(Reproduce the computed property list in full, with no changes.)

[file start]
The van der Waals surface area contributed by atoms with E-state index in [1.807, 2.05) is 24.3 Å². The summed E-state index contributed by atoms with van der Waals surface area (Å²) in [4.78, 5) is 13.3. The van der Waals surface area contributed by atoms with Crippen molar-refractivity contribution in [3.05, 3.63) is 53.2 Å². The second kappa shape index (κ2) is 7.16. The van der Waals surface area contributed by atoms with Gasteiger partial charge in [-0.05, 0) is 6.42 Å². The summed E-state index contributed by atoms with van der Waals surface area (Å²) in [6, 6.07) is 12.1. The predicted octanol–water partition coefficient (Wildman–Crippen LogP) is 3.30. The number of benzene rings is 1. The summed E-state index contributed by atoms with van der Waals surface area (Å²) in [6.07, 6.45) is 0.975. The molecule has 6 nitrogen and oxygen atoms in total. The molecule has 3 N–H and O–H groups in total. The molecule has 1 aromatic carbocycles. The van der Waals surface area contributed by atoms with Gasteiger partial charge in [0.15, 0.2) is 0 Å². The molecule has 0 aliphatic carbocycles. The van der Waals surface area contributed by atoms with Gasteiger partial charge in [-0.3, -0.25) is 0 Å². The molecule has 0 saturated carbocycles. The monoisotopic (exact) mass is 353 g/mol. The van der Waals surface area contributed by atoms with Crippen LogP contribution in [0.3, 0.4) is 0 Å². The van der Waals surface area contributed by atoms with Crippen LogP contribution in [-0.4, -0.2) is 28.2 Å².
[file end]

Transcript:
The van der Waals surface area contributed by atoms with E-state index in [1.807, 2.05) is 24.3 Å². The summed E-state index contributed by atoms with van der Waals surface area (Å²) in [4.78, 5) is 13.3. The van der Waals surface area contributed by atoms with Crippen molar-refractivity contribution in [3.05, 3.63) is 53.2 Å². The second kappa shape index (κ2) is 7.16. The van der Waals surface area contributed by atoms with Gasteiger partial charge in [-0.05, 0) is 6.42 Å². The summed E-state index contributed by atoms with van der Waals surface area (Å²) in [6, 6.07) is 12.1. The predicted octanol–water partition coefficient (Wildman–Crippen LogP) is 3.30. The number of benzene rings is 1. The summed E-state index contributed by atoms with van der Waals surface area (Å²) in [6.07, 6.45) is 0.975. The molecule has 6 nitrogen and oxygen atoms in total. The molecule has 3 N–H and O–H groups in total. The molecule has 1 aromatic carbocycles. The van der Waals surface area contributed by atoms with Gasteiger partial charge in [0.15, 0.2) is 0 Å². The molecule has 0 aliphatic carbocycles. The van der Waals surface area contributed by atoms with Gasteiger partial charge in [-0.3, -0.25) is 0 Å². The molecule has 0 saturated carbocycles. The monoisotopic (exact) mass is 353 g/mol. The van der Waals surface area contributed by atoms with Crippen LogP contribution in [0.3, 0.4) is 0 Å². The van der Waals surface area contributed by atoms with Crippen LogP contribution in [-0.4, -0.2) is 28.2 Å².